Weeg announced to the board members that he and Dowd had received a formal letter from the Association of Health Plans (AHP) expressing concern to the staff and board members about one of the exchange’s recent solicitations for website development work. According to the AHP, the solicitation from the exchange did not specify that a prospective web developer would need to design the future Idaho insurance exchange website in such a way so as to allow customers the convenience of “direct enrollment” in an insurance plan.

Solicitation for outside contractors to provide services to a government agency or project is usually a very formal process and generally involves the solicitation of “requests for proposals” (RFPs) from prospective contractors by the government entity.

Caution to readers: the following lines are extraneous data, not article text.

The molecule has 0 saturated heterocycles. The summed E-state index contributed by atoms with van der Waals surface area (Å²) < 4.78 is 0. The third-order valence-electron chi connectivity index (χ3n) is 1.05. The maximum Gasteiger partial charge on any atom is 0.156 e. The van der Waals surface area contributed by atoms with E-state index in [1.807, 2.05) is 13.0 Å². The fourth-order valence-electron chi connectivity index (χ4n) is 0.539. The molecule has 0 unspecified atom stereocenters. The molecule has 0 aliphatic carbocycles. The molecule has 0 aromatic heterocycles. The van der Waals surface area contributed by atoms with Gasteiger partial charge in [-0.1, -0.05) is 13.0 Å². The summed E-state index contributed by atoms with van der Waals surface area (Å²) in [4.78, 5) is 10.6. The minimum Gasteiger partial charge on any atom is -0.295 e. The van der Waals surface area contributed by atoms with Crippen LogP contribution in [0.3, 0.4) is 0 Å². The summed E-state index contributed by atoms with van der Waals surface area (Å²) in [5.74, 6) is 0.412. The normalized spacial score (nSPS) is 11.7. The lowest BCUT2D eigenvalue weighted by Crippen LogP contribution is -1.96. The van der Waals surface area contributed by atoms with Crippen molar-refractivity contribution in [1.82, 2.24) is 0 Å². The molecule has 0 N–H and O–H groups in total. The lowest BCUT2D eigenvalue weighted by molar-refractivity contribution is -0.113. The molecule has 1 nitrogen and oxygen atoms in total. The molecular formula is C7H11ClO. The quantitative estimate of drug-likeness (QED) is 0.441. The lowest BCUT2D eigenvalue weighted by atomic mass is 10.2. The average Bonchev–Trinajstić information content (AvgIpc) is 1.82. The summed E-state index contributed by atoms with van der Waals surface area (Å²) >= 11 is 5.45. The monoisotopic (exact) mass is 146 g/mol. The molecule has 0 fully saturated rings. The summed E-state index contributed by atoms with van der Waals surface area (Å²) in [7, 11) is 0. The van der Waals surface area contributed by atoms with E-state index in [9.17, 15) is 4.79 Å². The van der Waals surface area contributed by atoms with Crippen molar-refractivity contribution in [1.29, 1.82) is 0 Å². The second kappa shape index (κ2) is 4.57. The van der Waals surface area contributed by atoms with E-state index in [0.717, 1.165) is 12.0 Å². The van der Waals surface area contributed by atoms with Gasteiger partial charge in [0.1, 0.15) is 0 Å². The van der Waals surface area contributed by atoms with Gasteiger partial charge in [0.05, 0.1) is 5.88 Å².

According to Weeg, the AHP was concerned that, as the current federal Obamacare website is structured (to which the Idaho exchange website links), insurance exchange customers will have to repeat the enrollment process through the federal website with each passing year of participating in an insurance plan.

The AHP wants Idaho’s website to allow for “direct enrollment” without requiring customers to “re-enroll” in a government website after the first year, and also wants Idaho’s RFP for web developers to specify that Idaho’s insurance exchange must be built this way.